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Archive for the ‘French toast’ Category

I love french toast. My father liked it and, if she had enough time, my mother would occasionally prepare it in the morning for him before he went to work, even though she didn’t and still doesn’t like it.

We never put maple syrup on french toast; we only used jelly. It was years and years before I ever saw anyone put syrup on it. To me that seemed just plain plain wrong, not to mention too sweet. To this day, I prefer spreading just the tiniest bit of jelly on top of the bread.

If we have overnight guests, I like to serve french toast for their breakfast, with sausage links and fruit, maybe broiled grapefruit** for the sweet-tart flavor. I found a good recipe that calls for partial preparation the night before, always a good idea when one is busy with guests and trying not to appear too frazzled.

This recipe is quite easy to prepare and has a few variations for your consideration. Feel free to use syrup, if you insist!

OVERNIGHT FRENCH TOAST

1 loaf french bread, sliced in 3/4 inch slices
1/4 t. salt
2 eggs*
2 egg whites
1/3 c. of sugar (or less)
zest of 1 lemon
2 c. milk
2 T. rum, or brandy, or 1 t. lemon juice (optional)
nutmeg

*I always use an egg or two more, because I like it “eggy”

1. Mix the eggs, egg whites, lemon zest, milk, and rum in a bowl. Beat with a whisk or electric mixer for a minute or two.

2. Dip the bread slices into the egg mixture and put in a 9 X 13 baking dish. Pour remaining liquid over the bread. Cover with foil or plastic and chill in the refrigerator overnight.

3. The next morning, preheat the oven to 400 degrees. Melt butter in a skillet or griddle over medium to medium-high heat. Remove as many slices of bread as will easily fit in the pan without crowding, and brown them on each side. Transfer to a cookie sheet and repeat with the rest of the bread. Dust the tops with a little nutmeg.Bake 10 to 15 minutes.

4. Serve with syrup, jelly, jam or preserves.

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**We have this recipe on Christmas morning with the french toast.

BROILED GRAPEFRUIT

SERVES 4

2 grapefruit, halved, seeded and sections loosened with knife
1/2 c. wheat flake cereal, crushed
2 T. brown sugar
2 T. coconut
2 T. melted butter
dash cinnamon

1. Prepare the grapefruit and preheat broiler.

2. Mix the rest of the ingredients together in a small bowl.

3. Sprinkle mixture over the top of the grapefruit and broil about 5 inches from the heat for 2 to 3 minutes. Watch closely; they can go from browned to burned very quickly.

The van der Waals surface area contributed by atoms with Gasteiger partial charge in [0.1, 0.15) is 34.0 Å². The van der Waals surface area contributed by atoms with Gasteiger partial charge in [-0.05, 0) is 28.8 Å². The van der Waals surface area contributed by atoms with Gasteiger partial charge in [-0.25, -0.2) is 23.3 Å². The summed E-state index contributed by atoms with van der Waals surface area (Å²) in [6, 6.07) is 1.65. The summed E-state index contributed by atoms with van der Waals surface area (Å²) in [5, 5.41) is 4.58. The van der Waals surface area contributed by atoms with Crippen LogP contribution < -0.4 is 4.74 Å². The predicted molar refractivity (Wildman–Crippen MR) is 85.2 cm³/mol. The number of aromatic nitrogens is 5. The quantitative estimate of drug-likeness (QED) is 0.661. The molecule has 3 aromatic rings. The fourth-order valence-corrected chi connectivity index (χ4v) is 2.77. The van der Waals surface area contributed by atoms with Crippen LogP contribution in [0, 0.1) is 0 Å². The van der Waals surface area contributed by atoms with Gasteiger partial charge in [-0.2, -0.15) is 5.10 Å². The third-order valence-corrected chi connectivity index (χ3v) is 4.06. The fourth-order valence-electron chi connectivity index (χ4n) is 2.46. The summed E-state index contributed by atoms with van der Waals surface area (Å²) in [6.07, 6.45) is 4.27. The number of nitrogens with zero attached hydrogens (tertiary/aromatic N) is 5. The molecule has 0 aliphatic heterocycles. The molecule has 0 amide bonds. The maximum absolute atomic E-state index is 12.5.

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Have a nice breakfast sometime; prepare these two dishes with either sausage, ham, or bacon.

Morgana

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Sunday Morning Breakfast

french-toast.jpg     I didn’t provide my posting about a pauper’s supper yesterday as I thought I would. We spent the day running errands,and playing with grandchildren. Mac spent a good bit of the day with laptop open and running, charts spread all over, Blueberry busy. The company he works for is getting ready for a big move to a new building which is being renovated, and he is in charge of getting all the telecommunication/computer/techie stuff installed (and installed correctly). The move is scheduled to begin next weekend and will be accomplished in stages, one group per week for the next month or so. I suspect life for him will be stressful and hectic. Anyway, I didn’t spend much time at the computer(s)yesterday and won’t spend a lot today, either. Monday I’ll try to give my pauper posting.

This morning I fixed french toast. I made enough to reheat for a few mornings this week. I used nearly a whole loaf of french bread, 8 eggs, milk, vanilla, cinnamon, a little sugar, salt, and orange peel. I put the slices in a 9 X 13 pan, poured the egg mixture over them, and let them sit a while to absorb it. In the meantime, I started cooking sausage links, and squeezed six Mineola tangerines (like Honey Bells), and 2 blood oranges which made a very cheerful reddish orange drink. After a while, the sausages went into the oven to keep warm, and I browned the toast slices on a hot griddle, brushed with melted butter. When all the slices were browned, they all went into a hot oven (450 degrees) to puff up like souffles. We feasted like kings with warm maple syrup, which my sister brings me from upstate New York, and butter on the toast, our delicious juice, sausage and hot coffee. I topped it all off with a glass of V8 spiced up with Louisiana brand hot sauce. Great! We won’t need much for lunch, especially since I plan to make lasagne for dinner.

Happy dining,
Morgana

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